1957 Hattiesburg Telephone Directory
Before cell phones and the Internet, telephone directories were the books most likely to be found in every household. Not only could you look up the phone number and address of the nice lady who sits next to you at church, but it was the go-to place to find someone to fix your car or plumbing. Even though telephone directories are still being published, they are decreasing in size and popularity with many households going to cell phones only.
The telephone directory from 1957 contains all of the elements normally encountered in a phone book. There is the alphabetical list of all telephone customers with their addresses and phone numbers. In the rear of the volume, there is the "Classified Telephone Directory," or yellow pages, with a list of all services alphabetically.
This volume differs slightly from current issues. In 1957, the numbers in Hattiesburg had the word Juniper before the number. Juniper was the telephone exchange for Hattiesburg. Telephone exchange names were assigned by the telephone company to distinguish certain areas. To call the number, you dialed the first two numbers of the word (JU for Hattiesburg) and then the number (3-0123). Directions for using a dial telephone are also found in the front of the book. It even tells you how to turn the dial!!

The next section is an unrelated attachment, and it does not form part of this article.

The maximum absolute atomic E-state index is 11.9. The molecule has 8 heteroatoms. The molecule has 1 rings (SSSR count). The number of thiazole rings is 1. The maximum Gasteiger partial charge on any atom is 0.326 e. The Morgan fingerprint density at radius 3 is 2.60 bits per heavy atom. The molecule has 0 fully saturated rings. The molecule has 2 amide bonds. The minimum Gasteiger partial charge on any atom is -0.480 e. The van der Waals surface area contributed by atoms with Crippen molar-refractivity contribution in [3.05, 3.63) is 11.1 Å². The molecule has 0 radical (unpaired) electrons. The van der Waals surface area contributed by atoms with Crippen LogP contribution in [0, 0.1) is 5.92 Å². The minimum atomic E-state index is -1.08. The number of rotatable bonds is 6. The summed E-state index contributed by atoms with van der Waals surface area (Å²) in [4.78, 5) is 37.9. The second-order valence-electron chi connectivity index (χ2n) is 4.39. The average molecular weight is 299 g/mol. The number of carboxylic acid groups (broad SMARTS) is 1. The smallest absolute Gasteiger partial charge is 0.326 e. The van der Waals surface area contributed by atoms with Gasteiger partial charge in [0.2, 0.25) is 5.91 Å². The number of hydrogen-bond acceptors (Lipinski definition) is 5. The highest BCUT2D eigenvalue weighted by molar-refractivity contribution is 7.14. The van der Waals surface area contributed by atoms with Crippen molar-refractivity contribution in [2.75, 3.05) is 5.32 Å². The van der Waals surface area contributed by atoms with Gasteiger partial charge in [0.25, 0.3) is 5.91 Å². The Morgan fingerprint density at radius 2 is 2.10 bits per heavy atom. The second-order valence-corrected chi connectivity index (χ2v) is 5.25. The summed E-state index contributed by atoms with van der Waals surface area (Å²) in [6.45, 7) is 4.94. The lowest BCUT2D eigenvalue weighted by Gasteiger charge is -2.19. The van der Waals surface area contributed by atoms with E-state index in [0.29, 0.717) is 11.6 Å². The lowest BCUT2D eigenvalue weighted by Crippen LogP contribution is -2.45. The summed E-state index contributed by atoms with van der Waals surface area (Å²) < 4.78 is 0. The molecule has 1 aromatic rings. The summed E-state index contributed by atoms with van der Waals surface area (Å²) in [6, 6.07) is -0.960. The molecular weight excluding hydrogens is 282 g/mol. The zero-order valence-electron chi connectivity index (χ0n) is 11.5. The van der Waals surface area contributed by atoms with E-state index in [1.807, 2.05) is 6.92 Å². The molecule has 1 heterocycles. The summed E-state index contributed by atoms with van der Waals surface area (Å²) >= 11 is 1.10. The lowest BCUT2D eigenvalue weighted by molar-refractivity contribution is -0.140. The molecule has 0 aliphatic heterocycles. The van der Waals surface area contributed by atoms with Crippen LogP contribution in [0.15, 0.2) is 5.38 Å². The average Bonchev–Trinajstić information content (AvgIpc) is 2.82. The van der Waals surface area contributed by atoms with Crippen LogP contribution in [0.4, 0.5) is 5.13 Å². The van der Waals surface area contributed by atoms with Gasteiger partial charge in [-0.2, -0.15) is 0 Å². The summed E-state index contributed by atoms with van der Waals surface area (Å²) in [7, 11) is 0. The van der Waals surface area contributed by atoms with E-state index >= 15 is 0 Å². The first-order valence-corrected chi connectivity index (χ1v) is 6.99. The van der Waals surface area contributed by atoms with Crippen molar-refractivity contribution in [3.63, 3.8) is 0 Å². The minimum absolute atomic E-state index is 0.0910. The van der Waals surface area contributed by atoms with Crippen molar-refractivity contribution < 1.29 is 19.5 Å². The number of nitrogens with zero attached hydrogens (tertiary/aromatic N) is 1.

Another feature of telephone service in the 50s was the party line. This is where several households share the same phone number. This can be problematic because if one household is on the phone, the other household must wait until the call is completed. The telephone directory describes how party lines operate and how to dial using the service.
In the yellow pages, there are also helpful hints on telephone etiquette. One of these states,
“Hang up gently – Thoughtless slamming of the receiver may appear discourteous to the person with whom you have been talking. You don’t mean it, of course, but it may leave the wrong impression.” (page 19)
Special Collections in McCain Library & Archives collects telephone directories for Mississippi with editions as early as 1933. These are available to researchers with an index of directories.
Text by Jennifer Brannock, Curator of Rare Books & Mississippiana